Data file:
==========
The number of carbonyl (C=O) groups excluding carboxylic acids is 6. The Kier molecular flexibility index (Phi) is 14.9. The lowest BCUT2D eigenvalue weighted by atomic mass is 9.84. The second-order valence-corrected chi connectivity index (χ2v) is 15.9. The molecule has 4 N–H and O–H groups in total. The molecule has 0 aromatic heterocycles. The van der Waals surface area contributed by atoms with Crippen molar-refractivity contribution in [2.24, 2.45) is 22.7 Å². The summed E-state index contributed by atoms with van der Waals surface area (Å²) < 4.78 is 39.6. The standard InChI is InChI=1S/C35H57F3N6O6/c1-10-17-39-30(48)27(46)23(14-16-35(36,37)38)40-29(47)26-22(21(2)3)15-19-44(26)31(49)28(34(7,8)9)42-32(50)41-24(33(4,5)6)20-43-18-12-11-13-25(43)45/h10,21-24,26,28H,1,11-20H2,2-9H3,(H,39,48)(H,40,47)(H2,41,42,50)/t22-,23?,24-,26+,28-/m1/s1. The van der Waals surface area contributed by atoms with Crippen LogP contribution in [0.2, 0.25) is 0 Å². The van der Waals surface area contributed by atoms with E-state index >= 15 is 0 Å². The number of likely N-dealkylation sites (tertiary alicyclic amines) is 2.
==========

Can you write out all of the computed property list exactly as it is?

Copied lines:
The number of carbonyl (C=O) groups excluding carboxylic acids is 6. The Kier molecular flexibility index (Phi) is 14.9. The lowest BCUT2D eigenvalue weighted by atomic mass is 9.84. The second-order valence-corrected chi connectivity index (χ2v) is 15.9. The molecule has 4 N–H and O–H groups in total. The molecule has 0 aromatic heterocycles. The van der Waals surface area contributed by atoms with Crippen molar-refractivity contribution in [2.24, 2.45) is 22.7 Å². The summed E-state index contributed by atoms with van der Waals surface area (Å²) < 4.78 is 39.6. The standard InChI is InChI=1S/C35H57F3N6O6/c1-10-17-39-30(48)27(46)23(14-16-35(36,37)38)40-29(47)26-22(21(2)3)15-19-44(26)31(49)28(34(7,8)9)42-32(50)41-24(33(4,5)6)20-43-18-12-11-13-25(43)45/h10,21-24,26,28H,1,11-20H2,2-9H3,(H,39,48)(H,40,47)(H2,41,42,50)/t22-,23?,24-,26+,28-/m1/s1. The van der Waals surface area contributed by atoms with Crippen LogP contribution in [0.2, 0.25) is 0 Å². The van der Waals surface area contributed by atoms with E-state index >= 15 is 0 Å². The number of likely N-dealkylation sites (tertiary alicyclic amines) is 2.